a tough ‘rentrée’ for French government

The environment, purchasing power and pension reform are among the key issues on the government’s agenda rented.

To find out more: What is the French Assemblée nationale and how does it work?

Read more: France’s nine measures to increase the spending power of residents

Keep inflation in check

President Macron is reportedly crossing his fingers for a peaceful return to work, believing that France has put in place sufficient measures to keep inflation in check and help people’s purchasing power.

In particular, the increases in energy prices were contained.

Even so, the far-left party La France Insoumise says it will organize a major march for “spending power” in the coming weeks.

The pension reform is also bound to create controversy.

Read more: Inflation: France will not see a “double-digit scenario”, says the minister

Clarity on green measures

Sources close to the president say it will be a ‘green lease’ and the president has instructed the prime minister to set an agenda for the steps that need to be taken to clarify to the public what will happen in the months and years to come.

Consultation on far-reaching reforms

A new group called Conseil national de la refondation will hold discussions from September 8, bringing together the private, public and non-profit sectors with members of the public to discuss areas including school and health reform.

It is part of Mr Macron’s commitment to consult more, rather than impose his own ideas.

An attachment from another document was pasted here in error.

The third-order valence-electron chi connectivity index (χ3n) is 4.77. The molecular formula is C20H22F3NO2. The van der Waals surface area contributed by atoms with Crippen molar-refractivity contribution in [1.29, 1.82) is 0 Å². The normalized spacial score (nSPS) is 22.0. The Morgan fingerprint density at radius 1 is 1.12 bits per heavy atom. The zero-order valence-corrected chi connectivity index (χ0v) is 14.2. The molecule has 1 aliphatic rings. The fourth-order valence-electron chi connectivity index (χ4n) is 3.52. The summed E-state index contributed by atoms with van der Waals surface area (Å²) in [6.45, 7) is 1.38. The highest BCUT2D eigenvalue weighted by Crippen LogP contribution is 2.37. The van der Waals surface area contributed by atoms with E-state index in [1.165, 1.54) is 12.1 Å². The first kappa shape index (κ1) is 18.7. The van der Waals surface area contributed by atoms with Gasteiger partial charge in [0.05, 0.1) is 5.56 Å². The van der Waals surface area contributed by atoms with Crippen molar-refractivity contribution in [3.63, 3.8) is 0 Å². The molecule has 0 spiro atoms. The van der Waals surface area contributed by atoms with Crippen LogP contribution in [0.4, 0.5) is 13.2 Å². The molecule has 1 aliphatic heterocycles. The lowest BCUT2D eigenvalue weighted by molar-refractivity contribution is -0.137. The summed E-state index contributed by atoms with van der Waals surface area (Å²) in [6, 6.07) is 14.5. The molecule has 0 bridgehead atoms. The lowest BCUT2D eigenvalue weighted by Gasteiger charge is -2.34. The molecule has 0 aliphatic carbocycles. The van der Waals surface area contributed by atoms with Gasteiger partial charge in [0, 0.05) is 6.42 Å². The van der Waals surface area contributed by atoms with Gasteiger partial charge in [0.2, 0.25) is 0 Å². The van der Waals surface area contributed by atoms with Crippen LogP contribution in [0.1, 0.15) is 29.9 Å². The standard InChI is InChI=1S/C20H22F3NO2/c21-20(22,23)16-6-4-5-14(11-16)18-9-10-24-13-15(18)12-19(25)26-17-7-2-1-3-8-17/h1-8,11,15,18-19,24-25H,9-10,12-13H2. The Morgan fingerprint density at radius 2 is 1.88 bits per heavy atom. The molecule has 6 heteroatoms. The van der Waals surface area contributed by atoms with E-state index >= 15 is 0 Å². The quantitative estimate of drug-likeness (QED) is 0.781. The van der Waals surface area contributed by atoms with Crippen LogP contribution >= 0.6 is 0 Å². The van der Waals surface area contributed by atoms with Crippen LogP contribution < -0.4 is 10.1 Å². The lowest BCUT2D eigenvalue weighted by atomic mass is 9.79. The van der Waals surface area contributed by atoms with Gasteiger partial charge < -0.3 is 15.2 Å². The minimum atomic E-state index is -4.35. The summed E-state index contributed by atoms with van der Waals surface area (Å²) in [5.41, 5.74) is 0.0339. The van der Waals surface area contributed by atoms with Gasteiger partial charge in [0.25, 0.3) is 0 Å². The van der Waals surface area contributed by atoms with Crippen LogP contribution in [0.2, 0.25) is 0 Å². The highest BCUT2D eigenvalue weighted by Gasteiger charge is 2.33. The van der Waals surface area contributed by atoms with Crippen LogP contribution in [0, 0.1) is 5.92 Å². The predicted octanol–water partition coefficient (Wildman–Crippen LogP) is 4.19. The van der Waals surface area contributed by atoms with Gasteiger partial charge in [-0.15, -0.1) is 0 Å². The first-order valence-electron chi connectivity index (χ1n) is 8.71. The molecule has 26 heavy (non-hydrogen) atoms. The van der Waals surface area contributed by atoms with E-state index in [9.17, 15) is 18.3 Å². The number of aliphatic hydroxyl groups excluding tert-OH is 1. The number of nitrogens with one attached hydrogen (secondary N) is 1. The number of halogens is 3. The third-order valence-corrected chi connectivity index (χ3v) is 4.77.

It will address issues from how to achieve full employment to how France can become more independent in industrial, food and defense production, how to achieve carbon neutrality and reform public institutions.

The government promises that its ideas will lead to concrete and budgeted plans.

The pension reform is restarting

Then the priority will be the pension reform, with talks on this to be held with the unions.

Reform plans were well underway before 2020, but were put on hold due to the pandemic.

The government says it wants things to move quickly now, with the first measures in place by next summer.

The proposals include a gradual increase in the retirement age to 65 for most people, new ways of accounting for long or “difficult” working lives and a new minimum pension, for those who have paid long enough for a ” full installment “, of € 1,100.

Another idea is to eliminate many “special schemes” in order to move closer to a universal pension system.

Opposition to raising the retirement age

Debates among parliamentarians are likely to be heated, with the leftist Nupes group calling for retirement at age 60 and Rassemblement National’s Marine Le Pen saying she is firmly against people having to work up to age 65.

Several leading unions are opposed to increasing age. Sud and CGT announced the strike on 29 September.

Rethinking unemployment benefits

Further unemployment benefit reform will also be considered, which should include measures that make the rules more flexible when the economy is doing well and tougher when it is not.

It is planned to change the duration of the request and the extent to which payments are expected to decrease over time.

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